At first glance at this image, you’d be forgiven for mistaking it as a photo of Wayne Rooney.
But the face is actually a reconstruction of Abbot John of Wheathampstead – a Medieval monk who played a central role in England’s history during the 1400s.
The reconstruction was funded by the Friends of St Albans Cathedral and was carried out by Professor Caroline Wilkinson from FaceLab.
The Very Reverend Dr Jeffrey John, Dean of St Albans, said: “The reconstruction of Abbot John of Wheathampstead’s face brings him startlingly to life, and immediately invites us to read his character from his features.
“He has an impish look, but also looks like a man who was not to be trifled with – as befits one of the most powerful ecclesiastical fixers of his day.
“I hope that seeing him in his human reality will raise interest in his life, and in the central role St Albans Abbey has played in this country’s history.”
To reconstruct his face, Professor Wilkinson analysed his skeletal remains, as well as biographical information on his age, lifestyle and underlying health.
Professor James G Clark, from the University of Exeter, said: “Anatomical knowledge alone cannot determine individual features such as eye or hair colour and efforts to resolve these by drawing on genetic data in samples of such age and states of decay remain experimental.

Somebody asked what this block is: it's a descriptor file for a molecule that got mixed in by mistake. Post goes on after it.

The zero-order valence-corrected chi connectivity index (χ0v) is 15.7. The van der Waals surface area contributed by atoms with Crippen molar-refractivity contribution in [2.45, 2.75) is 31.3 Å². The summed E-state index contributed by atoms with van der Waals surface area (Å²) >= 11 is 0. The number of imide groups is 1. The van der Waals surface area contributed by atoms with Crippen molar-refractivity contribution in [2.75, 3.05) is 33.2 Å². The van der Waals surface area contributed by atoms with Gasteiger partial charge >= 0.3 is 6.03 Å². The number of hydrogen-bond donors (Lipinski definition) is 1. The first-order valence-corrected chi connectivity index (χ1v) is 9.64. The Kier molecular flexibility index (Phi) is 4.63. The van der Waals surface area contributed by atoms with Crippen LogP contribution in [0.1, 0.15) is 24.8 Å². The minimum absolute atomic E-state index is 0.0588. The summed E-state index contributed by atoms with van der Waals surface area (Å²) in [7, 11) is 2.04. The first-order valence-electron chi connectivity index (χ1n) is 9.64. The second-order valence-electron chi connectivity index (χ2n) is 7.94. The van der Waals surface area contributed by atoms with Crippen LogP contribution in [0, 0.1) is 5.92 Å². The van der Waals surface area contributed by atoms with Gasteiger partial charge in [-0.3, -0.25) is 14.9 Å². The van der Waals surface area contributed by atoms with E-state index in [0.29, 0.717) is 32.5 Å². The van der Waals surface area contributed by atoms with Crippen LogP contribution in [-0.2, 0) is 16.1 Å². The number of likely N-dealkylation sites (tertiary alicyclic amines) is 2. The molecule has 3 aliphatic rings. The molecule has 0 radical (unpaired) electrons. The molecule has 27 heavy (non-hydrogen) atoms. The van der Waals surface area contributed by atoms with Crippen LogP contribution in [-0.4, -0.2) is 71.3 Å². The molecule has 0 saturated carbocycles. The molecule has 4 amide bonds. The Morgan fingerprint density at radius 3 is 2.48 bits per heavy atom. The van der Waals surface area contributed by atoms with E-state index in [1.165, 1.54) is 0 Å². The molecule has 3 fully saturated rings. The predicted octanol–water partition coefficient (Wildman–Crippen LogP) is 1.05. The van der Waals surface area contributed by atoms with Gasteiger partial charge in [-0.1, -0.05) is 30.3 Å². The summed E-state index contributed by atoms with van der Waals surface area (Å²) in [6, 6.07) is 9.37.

“The wealth of biographical detail about Abbot John has helped to fill some of these gaps. Even in his prime he was renowned for his florid complexion, unkindly described as ‘girlish blushing’. From his fifties onwards he suffered chronic ill health, reportedly in spleen, kidneys, liver and stomach. He walked only with the aid of a stick.”
Abbot John’s remains were unearthed at St Albans Cathedral in 2017, 552 years after his death.
His skeleton was discovered alongside three papal bulls – a type of public charter issued by a pontiff – that Pope Martin V had given him 40 years ago.
According to the experts, this confirms the papal privileges he gained in 1423.
Professor Clark added: “The arresting character of his face, its age, colour and wear-and-tear, is a valuable reminder that those that created and cared for these remarkable buildings are remote from us only in time; in spirit, and surely by sight, they were very much like ourselves.”